Public should call 211 to Report Damage to Homes

From Mark Bosma, Public Information Officer, Vermont Emergency Management

Those who suffered damage to their homes during this week’s floods should cal 211 to report that damage.  Those reports will be forwarded to FEMA to assist in its damage assessment to determine if Vermont qualifies for grants to homeowners.

 Homeowners can begin making repairs to their homes as soon as they are able.  Please take photos of your damage and keep all receipts for work performed.  You should also keep any hotel receipts or any other housing expenses incurred while you were displaced.

 FEMA inspectors are out in the field now assessing damage to homes.  However, if you have not called 211 it is not too late, Vermont is early in the relief process and you have time to report your damage.  211 is a reporting point only and new contact information will be provided to register once a declaration has been made.

 211 is now operating with a more call takers, if you get voice mail please leave a message and it will be returned in due course.  Please DO NOT call 211 for road conditions.  You can call 511 or go to for links to local and state road closures.  These maps are updated as soon as possible but repairs are constantly evolving so please be patient as the information could be out dated at any time.

 All Vermont towns are now accessible by road.  However, these roads are extremely rough so the public is asked to not visit flooded areas unless absolutely necessary.  Excess traffic will make permanent repairs take much longer.

 Vermont Emergency Management will operate its Emergency Operations Center at the FEMA offices in Burlington at least until the end of the week.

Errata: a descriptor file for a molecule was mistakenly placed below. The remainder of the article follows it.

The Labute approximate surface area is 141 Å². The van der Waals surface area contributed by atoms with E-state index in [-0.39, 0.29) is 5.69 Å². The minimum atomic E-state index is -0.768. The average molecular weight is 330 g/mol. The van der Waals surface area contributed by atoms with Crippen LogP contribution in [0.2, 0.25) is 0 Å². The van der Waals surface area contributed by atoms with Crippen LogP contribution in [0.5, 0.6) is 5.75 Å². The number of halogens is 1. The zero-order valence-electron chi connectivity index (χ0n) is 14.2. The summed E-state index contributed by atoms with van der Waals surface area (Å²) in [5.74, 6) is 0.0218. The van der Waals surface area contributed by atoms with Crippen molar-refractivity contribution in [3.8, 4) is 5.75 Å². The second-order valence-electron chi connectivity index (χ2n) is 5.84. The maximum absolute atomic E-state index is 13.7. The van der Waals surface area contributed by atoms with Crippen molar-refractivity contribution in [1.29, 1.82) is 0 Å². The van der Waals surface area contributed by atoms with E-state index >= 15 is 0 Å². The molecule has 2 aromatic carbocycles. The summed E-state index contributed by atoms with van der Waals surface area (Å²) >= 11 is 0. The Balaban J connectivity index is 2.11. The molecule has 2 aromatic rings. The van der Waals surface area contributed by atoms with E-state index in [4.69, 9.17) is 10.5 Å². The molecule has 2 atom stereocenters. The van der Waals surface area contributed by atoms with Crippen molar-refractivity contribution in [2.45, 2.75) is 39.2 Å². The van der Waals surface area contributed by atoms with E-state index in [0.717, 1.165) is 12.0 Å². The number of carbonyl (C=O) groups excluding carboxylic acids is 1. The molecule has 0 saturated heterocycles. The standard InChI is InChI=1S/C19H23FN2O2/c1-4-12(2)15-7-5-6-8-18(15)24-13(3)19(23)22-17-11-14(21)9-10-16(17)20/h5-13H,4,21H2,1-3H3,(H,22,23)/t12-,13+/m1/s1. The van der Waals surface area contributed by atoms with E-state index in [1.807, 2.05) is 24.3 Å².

About vtlocalroads

The Vermont Local Roads Program at Saint Michael’s College is part of the Local Technical Assistance Program (LTAP), a nationwide effort financed jointly by the Federal Highway Administration and individual State Departments of Transportation. Its purpose is to provide road and bridge know-how to municipal people involved with highways. There are LTAP Centers in 50 states and Puerto Rico and six Native American locations. Any opinions, findings, conclusions, or recommendations presented on this page are those of the authors and do not necessarily reflect the views of FHWA, VAOT or Saint Michael’s College. All references to proprietary items in this publication are not endorsements of any company or products. Sponsored by the Vermont Agency of Transportation, the Vermont Local Roads Program provides information, training and technical assistance to cities, towns and villages in Vermont. This is done by newsletters, seminars and workshops, distribution of publications and by response to requests.
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